Lesson 2 - “Christ’s Prayer for Us” - John 17.20-26
The WORD: What does the Bible say?
ID: Inductive Questions (Asking the text questions like who, what, where, when, why, & how?”)
CR: Cross References (Comparing Scripture to Scripture, understanding the vague by the clear.)
WS: Word Study (Understanding grammatical and theological definitions and usages in other passages.)
1. Context: When did Jesus pray this prayer (in the chronology of the passion week)?
2. Context: How does John 17:19 set the stage for this last part of Christ’s prayer?
3. ID: Who was Jesus praying for in John 17:9-19? Who is the subject of his prayer (“they” or “them”) in verses 20-26? Who referred to and what are the key words in these verses?
5. ID: (20-22) Note the five occurrences of the word “one.” In what sense does this passage mean 1) that the Father is one in the son? And 2) that “they” are one with the Father and Son?
6. ID: (21) What is one result of believers being one and being in the Father and the Son?
7. WS: Verse 22 refers to the “glory” the Father gave to the Son and the son gave to those who believed. What does the word glory mean in this passage and in what way has Jesus given believers glory? glory -- doxa
8. WS: Verse 23 says, “that they may be made perfect in one.” The word for perfect is teleioō. What does “perfect” mean in this context? (kjv, nasb, nkjv, esv, nlt—perfect (ed) (ly); niv, net—complete (ly) )
9. ID: (25) Does Jesus addressing the Father as “righteous Father” have a special significance to this passage? What is it?
10. ID: (26) What should be in us? Look at the way the word love (agape) is used in verses 23-24. What will that love look like in us?
The WALK: What should I do?
1. What does it mean for us to be one? What are some ways we work against this?
2. How unified do you think we are at TBC?
3. What do we need to work on? How can you help?
4. Are there people that you don’t have peace with? What are some things that are contributing to that? (Don’t forget to think about your part.)
Lesson 2: Book Review
The Peacemaker: A Biblical Guide to Resolving Personal Conflict by Ken Sande is a practical theology of reconciliation, forgiving, and peacemaking. Resolving a conflict is one thing, but the book goes beyond that to principles for life-changing reconciliation with family, coworkers, and fellow believers. In the book he makes reference to the passages in this year’s Bible study. An example is this passage from The Peacemaker (pp. 47-48) that comments on John 17:20-23.
Unity is more than a key to internal peace. It is also an essential element of your Christian witness. When peace and unity characterize your relationships with other people, you show that you are God’s child and he is present and working in your life (Matt. 5:9). The converse is also true: When your life is filled with unresolved conflict and broken relationships, you will have little success in sharing the good news about Jesus’ saving work on the cross. This principle is taught repeatedly throughout the New Testament.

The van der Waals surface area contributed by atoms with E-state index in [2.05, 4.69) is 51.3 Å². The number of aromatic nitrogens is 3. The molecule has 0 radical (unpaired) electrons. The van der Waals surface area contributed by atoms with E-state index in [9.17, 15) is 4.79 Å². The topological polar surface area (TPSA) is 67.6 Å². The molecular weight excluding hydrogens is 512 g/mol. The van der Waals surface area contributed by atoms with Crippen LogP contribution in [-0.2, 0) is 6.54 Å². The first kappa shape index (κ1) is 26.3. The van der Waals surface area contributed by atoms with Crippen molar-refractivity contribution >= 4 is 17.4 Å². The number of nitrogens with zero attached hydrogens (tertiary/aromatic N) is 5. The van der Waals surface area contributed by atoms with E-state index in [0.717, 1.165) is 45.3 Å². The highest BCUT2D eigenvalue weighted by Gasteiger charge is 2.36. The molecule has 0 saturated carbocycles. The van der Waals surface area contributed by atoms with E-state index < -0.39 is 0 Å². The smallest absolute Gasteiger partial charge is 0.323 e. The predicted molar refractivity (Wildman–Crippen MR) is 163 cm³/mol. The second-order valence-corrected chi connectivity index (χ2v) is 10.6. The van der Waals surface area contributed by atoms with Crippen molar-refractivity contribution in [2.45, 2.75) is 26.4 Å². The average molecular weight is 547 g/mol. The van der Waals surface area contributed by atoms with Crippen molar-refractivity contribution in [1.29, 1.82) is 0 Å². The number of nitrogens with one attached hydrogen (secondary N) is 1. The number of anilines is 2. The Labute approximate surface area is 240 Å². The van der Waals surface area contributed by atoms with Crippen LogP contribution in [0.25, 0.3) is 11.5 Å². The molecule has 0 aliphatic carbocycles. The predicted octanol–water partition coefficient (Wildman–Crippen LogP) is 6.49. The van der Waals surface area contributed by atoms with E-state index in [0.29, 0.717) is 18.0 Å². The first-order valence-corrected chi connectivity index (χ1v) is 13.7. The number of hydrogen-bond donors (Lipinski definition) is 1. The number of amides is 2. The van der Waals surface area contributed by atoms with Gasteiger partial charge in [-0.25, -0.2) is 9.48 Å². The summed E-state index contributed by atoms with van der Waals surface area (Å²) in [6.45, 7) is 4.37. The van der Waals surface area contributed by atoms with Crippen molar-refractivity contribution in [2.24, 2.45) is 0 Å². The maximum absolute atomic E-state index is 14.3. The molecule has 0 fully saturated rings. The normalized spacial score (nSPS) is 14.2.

One of the most emphatic statements on peace and unity in the Bible is found in Jesus’ prayer shortly before he was arrested and taken away to be crucified. After praying for himself and for unity among his disciples (John 17:1-19), Jesus prayed for all who would someday believe in him. These words apply directly to every Christian today:
"My prayer is not for them [my disciples] alone. I pray also for those who will believe in me through their message, that all of them may be one, Father, just as you are in me and I am in you. May they also be in us so that the world may believe that you have sent me. I have given them the glory that you gave me, that they may be one as we are one: I in them and you in me. May they be brought to complete unity to let the world know that you sent me and have loved them even as you have loved me.”
John 17:20-23 emphasis added
Jesus prayed these words during the final hours of his life. As death drew near, the Lord focused on a single concept he knew to be of paramount importance for all those who would believe in him. He did not pray that his followers would always be happy, that they would never suffer, or that their rights would always be defended. Jesus prayed that his followers would get along with one another. This was so important to him that he tied his reputation and the credibility of his message to how well his followers would display unity and oneness. Read his prayer once more and think about how important unity is to him. Is it equally important to you?
The book is available online or in the TBC bookstore. It would be a great supplement to this year’s study series, “The Gospel of Peace: Making It Real.”